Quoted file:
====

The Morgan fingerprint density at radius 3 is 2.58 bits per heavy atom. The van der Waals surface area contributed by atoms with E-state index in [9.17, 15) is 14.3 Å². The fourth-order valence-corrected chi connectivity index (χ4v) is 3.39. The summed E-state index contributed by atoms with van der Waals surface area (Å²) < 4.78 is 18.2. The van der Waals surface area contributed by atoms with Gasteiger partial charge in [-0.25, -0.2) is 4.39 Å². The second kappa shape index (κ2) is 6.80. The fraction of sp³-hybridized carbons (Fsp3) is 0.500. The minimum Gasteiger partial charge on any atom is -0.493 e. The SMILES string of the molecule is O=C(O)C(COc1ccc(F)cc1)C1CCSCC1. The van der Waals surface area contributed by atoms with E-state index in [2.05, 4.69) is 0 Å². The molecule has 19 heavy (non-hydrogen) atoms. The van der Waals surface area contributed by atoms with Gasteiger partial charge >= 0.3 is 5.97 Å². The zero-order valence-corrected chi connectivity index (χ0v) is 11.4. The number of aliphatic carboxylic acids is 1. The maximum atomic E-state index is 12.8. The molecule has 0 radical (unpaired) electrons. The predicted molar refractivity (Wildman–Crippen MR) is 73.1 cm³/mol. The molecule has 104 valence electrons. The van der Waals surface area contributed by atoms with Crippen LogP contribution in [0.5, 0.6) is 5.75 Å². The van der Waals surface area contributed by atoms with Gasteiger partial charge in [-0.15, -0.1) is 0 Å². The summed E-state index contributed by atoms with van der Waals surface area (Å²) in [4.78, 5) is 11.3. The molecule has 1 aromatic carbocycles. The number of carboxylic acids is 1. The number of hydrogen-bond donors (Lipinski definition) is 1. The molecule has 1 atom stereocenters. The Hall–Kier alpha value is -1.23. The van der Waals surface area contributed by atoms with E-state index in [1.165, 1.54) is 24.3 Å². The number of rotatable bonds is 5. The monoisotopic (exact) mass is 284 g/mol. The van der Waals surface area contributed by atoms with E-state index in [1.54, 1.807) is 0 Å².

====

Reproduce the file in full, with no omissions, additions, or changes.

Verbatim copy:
The Morgan fingerprint density at radius 3 is 2.58 bits per heavy atom. The van der Waals surface area contributed by atoms with E-state index in [9.17, 15) is 14.3 Å². The fourth-order valence-corrected chi connectivity index (χ4v) is 3.39. The summed E-state index contributed by atoms with van der Waals surface area (Å²) < 4.78 is 18.2. The van der Waals surface area contributed by atoms with Gasteiger partial charge in [-0.25, -0.2) is 4.39 Å². The second kappa shape index (κ2) is 6.80. The fraction of sp³-hybridized carbons (Fsp3) is 0.500. The minimum Gasteiger partial charge on any atom is -0.493 e. The SMILES string of the molecule is O=C(O)C(COc1ccc(F)cc1)C1CCSCC1. The van der Waals surface area contributed by atoms with E-state index in [2.05, 4.69) is 0 Å². The molecule has 19 heavy (non-hydrogen) atoms. The van der Waals surface area contributed by atoms with Gasteiger partial charge >= 0.3 is 5.97 Å². The zero-order valence-corrected chi connectivity index (χ0v) is 11.4. The number of aliphatic carboxylic acids is 1. The maximum atomic E-state index is 12.8. The molecule has 0 radical (unpaired) electrons. The predicted molar refractivity (Wildman–Crippen MR) is 73.1 cm³/mol. The molecule has 104 valence electrons. The van der Waals surface area contributed by atoms with Crippen LogP contribution in [0.5, 0.6) is 5.75 Å². The van der Waals surface area contributed by atoms with Gasteiger partial charge in [-0.15, -0.1) is 0 Å². The summed E-state index contributed by atoms with van der Waals surface area (Å²) in [4.78, 5) is 11.3. The molecule has 1 aromatic carbocycles. The number of carboxylic acids is 1. The number of hydrogen-bond donors (Lipinski definition) is 1. The molecule has 1 atom stereocenters. The Hall–Kier alpha value is -1.23. The van der Waals surface area contributed by atoms with E-state index in [1.165, 1.54) is 24.3 Å². The number of rotatable bonds is 5. The monoisotopic (exact) mass is 284 g/mol. The van der Waals surface area contributed by atoms with E-state index in [1.54, 1.807) is 0 Å².